Outlook. The farm manager, who is in his early 70s, does not have a successor or buyer for his farm. "If a climate tax comes, I'll probably close the farm gates," he predicts with little confidence.

Digitised organic farm

The Holmager Økologi Aps organic farm covers an impressive 2 000 ha and 650 dairy cows. It has been run by Torben Dalsgaard and Lene Fløe Møller for 17 years. The division of tasks between the two spouses is clear: "Torben does the outside farming, my heart is with the cows," says Lene Møller. In addition to their passion for animal welfare and sustainability, the two are united by their enthusiasm for digital solutions. "Digitalisation and data-driven decisions are the key to sustainable value creation, in the field as well as in the barn," says Dalsgaard.

"But we got rid of the robots again because a milking parlour is more flexible with regard to the number of cows and milking in it is cheaper," says Lene Møller. This development step may be surprising at first glance because of the enthusiasm for technology, but it is well-considered. The cows are now milked three times a day in a 2 x 20 side-by-side parlour. Two milkers thus manage 160 cows per hour. Labour is known to be scarce and expensive. The milkers come mainly from Poland and Romania. They earn 20 € per hour, Danish employees earn about 30 € per hour.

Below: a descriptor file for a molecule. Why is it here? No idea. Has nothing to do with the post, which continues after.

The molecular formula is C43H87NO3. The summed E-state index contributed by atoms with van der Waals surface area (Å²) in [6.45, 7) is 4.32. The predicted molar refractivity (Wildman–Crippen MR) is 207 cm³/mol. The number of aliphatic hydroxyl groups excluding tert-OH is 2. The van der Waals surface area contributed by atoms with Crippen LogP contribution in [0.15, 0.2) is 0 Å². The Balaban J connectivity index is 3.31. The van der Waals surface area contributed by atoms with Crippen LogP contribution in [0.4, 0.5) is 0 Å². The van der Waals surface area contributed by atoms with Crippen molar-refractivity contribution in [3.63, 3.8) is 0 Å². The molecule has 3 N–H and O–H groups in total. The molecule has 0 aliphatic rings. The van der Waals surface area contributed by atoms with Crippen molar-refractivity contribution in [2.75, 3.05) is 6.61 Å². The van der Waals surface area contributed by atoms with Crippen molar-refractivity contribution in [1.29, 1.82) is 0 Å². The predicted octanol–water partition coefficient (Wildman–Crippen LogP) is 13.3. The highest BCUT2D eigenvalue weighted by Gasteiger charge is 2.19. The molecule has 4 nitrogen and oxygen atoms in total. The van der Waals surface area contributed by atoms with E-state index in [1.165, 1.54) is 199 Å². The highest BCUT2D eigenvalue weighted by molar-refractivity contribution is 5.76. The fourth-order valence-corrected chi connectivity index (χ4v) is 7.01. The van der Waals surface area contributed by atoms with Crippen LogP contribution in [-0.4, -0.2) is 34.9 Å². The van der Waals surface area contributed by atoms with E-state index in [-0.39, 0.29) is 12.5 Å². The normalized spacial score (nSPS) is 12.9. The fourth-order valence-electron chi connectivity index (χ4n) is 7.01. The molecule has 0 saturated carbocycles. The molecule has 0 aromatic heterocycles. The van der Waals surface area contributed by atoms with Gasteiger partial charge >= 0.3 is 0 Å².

The farm has been managed organically since 1998. "We are convinced that this is the only right way," says Møller, applying the same "grow or go" success factors as on conventional farms. "More cows mean better routines. Economies of scale count for us too," she explains. Within 17 years they have expanded the farm from 90 ha and 90 cows to 650 dairy cows and 2 000 ha today (of which 450 ha are owned).

Incalculable politics

A special feature is the barn, which is built entirely of wood. "Wood is - or was - a cheap building material. That's why we chose this construction method," says Torben Dalsgaard. The cubicles are bedded with sand for better hygiene and to keep germ counts low. The remount rate is 22%.

"All our calves grow up on nurse cows. A cow is given three to four calves, which she then feeds and cares for lovingly," Lene Møller describes. But this is not always easy: "Some cows accept new calves immediately with enthusiasm, others need some convincing until the maternal instinct awakens. There are also cows that are not at all suitable as foster mothers. Nevertheless, from my point of view the advantages outweigh the disadvantages. The foster mothers not only feed their calves better than a suckling bucket would, they also teach them social behaviour."